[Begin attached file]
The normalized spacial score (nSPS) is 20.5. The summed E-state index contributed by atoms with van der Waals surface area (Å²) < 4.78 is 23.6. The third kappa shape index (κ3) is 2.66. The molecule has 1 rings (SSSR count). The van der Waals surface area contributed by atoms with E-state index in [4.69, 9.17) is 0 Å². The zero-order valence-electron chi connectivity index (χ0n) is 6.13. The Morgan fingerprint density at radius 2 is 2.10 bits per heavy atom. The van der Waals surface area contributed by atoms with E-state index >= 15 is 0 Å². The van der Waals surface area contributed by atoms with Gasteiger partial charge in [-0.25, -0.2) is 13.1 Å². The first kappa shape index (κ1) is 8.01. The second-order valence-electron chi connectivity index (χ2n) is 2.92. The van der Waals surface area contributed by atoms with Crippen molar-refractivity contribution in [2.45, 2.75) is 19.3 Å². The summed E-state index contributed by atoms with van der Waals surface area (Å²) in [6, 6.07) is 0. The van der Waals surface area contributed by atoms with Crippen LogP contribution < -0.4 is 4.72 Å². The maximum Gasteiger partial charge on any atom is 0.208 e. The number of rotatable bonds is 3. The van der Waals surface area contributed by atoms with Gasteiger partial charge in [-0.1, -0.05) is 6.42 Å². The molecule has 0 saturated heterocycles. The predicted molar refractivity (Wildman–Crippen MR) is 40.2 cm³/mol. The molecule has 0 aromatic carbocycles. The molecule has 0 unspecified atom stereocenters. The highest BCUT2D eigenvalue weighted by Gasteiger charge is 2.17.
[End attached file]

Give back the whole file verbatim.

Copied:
The normalized spacial score (nSPS) is 20.5. The summed E-state index contributed by atoms with van der Waals surface area (Å²) < 4.78 is 23.6. The third kappa shape index (κ3) is 2.66. The molecule has 1 rings (SSSR count). The van der Waals surface area contributed by atoms with E-state index in [4.69, 9.17) is 0 Å². The zero-order valence-electron chi connectivity index (χ0n) is 6.13. The Morgan fingerprint density at radius 2 is 2.10 bits per heavy atom. The van der Waals surface area contributed by atoms with E-state index >= 15 is 0 Å². The van der Waals surface area contributed by atoms with Gasteiger partial charge in [-0.25, -0.2) is 13.1 Å². The first kappa shape index (κ1) is 8.01. The second-order valence-electron chi connectivity index (χ2n) is 2.92. The van der Waals surface area contributed by atoms with Crippen molar-refractivity contribution in [2.45, 2.75) is 19.3 Å². The summed E-state index contributed by atoms with van der Waals surface area (Å²) in [6, 6.07) is 0. The van der Waals surface area contributed by atoms with Crippen LogP contribution < -0.4 is 4.72 Å². The maximum Gasteiger partial charge on any atom is 0.208 e. The number of rotatable bonds is 3. The van der Waals surface area contributed by atoms with Gasteiger partial charge in [-0.1, -0.05) is 6.42 Å². The molecule has 0 saturated heterocycles. The predicted molar refractivity (Wildman–Crippen MR) is 40.2 cm³/mol. The molecule has 0 aromatic carbocycles. The molecule has 0 unspecified atom stereocenters. The highest BCUT2D eigenvalue weighted by Gasteiger charge is 2.17.